The SECURE 2.0 Act of 2022 (the Act) was signed into law by President Biden on December 29, 2022 as part of the Consolidated Appropriations Act of 2023. The bipartisan legislation is a conglomeration of one House and two Senate bills that have been floating around Congress throughout 2022, if not earlier. Designed to expand the nation’s retirement plan coverage, with its 90-plus provisions, the Act is the most substantial piece of retirement legislation in many years.
Most of the Act’s provisions are intended to enhance coverage and participation in 401(k) and similar-type plans, such as a 403(b), particularly among small businesses that currently do not offer a retirement plan and industries that employ large swaths of part-time workers. There are some other provisions that apply to cash balance defined benefit plans and many others that impact all types of retirement plans.
Below is part one of our five-part blog series on the Act. Be sure to bookmark www.bpas.com/blog!
Highlights of the SECURE Act 2.0
- New “Starter K Plan” allowing employers without a retirement plan to offer a starter 401(k) plan or safe harbor 403(b) plan
- Increased tax credit for new plans
- Enhanced Saver’s match that changes existing tax refund to a government matching contribution into the taxpayer’s plan
- Side-car emergency savings accounts in defined contribution plans
- Student-loan matching program that treats student loan payments as elective deferrals for purposes of matching contributions
- Higher catch-up limits at age 60, 61, 62 and 63
- Increase age for required minimum distributions (RMD) to age to 73 currently and then to age 75 ten years later
- Increase the current qualified longevity annuity contract (QLAC) limits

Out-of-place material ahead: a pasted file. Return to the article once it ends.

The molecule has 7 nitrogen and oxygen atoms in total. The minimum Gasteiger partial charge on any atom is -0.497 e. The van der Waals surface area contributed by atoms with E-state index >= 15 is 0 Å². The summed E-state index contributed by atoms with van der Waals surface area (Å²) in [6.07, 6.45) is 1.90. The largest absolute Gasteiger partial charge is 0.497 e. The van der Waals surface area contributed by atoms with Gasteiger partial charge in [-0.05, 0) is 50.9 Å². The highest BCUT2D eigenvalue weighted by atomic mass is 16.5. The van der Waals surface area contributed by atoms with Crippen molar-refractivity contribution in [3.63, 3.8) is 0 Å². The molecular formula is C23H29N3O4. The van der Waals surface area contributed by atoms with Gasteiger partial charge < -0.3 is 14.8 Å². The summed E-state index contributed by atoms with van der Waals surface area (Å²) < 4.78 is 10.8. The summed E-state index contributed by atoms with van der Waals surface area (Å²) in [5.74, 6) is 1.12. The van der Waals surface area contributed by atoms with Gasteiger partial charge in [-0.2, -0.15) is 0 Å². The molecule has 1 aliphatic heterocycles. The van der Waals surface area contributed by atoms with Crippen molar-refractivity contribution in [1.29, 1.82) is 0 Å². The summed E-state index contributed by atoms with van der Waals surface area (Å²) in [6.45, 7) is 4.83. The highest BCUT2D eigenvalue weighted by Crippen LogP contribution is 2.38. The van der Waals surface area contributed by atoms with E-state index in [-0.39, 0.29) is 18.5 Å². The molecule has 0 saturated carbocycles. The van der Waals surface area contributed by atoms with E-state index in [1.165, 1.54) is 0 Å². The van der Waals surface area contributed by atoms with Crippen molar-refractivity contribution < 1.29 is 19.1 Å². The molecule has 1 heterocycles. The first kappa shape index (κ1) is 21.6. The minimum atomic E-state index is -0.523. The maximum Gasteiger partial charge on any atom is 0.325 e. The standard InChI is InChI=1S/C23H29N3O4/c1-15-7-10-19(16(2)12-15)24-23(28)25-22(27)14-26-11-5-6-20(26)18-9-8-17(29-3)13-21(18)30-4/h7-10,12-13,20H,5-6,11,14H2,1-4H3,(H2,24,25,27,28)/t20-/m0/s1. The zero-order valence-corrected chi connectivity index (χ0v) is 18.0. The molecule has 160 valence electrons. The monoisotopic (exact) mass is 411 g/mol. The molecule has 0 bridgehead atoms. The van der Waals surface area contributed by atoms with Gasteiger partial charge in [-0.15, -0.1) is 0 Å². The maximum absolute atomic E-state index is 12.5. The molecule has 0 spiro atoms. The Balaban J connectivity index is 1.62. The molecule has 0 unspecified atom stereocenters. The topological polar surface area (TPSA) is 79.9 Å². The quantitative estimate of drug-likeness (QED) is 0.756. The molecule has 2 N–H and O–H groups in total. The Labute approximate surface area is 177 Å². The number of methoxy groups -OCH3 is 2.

- Auto-portability provisions
- Establishment of a Retirement Savings Lost and Found
- Expand the Employee Plans Compliance Resolution System (EPCRS)
- Reform the family attribution rules
A Deeper Dive: Provisions that expand retirement plan coverage, facilitate new plans, and increase employee savings.
|New Plans Require Automatic Enrollment and Escalation Provisions||Date of enactment||For plan years beginning after December 31, 2024, any 401(k) or 403(b) plan established after December 29, 2022 must contain an automatic enrollment provision and an automatic escalation provision (with employee opt out). These rules do not apply to governmental or church plans or plans sponsored by new and small businesses.|
|Starter 401(k) Plans||Beginning in 2024||Employers who do not sponsor a retirement plan may implement a deferral-only Starter 401(k) plan, a simplified plan with lower contribution limits.|
|Saver's Matching Contributions||Tax years beginning after 2026||Instead of a tax credit refund on their return, lower-income retirement savers will be eligible for a government-funded matching contribution to their IRA or retirement plan for 50% of their contributions (with income-level phase out), up to a maximum of $2,000, reduced by certain distributions taken by the individual.|
|Catch-Up Contribution Increase at Later Ages||Tax years beginning after 2024||Catch-up contributions will be increased to the greater of $10,000 or 150% of the age 50 catch-up contribution amount for employees who reach the ages of 60, 61, 62, or 63 during the year.|
|Catch-Up Contributions Roth Requirement||Tax years beginning after 2023||Catch-up contributions to 401(k), 403(b), and governmental 457(b) plans by employees whose wages exceed $145,000 (as indexed) must be made on a Roth basis. This Roth treatment of catch-up contributions is mandatory for any plan that makes catch-up contributions available.|
|Optional Employer Contributions as Roth||Contributions made after date of enactment||Plans may offer employees the ability to elect some, or all matching or non-elective employer contributions to be characterized as Roth contributions, if contributions are fully vested at the time they are made.|
|Matching Contributions on Student Loan Payments||Plan years beginning after 2023||401(k), 403(b), and governmental 457(b) plan sponsors may make matching contributions to employees for certain qualified student loan payments made by employees for higher education expenses and treat them as regular matching contributions for nondiscrimination testing purposes.|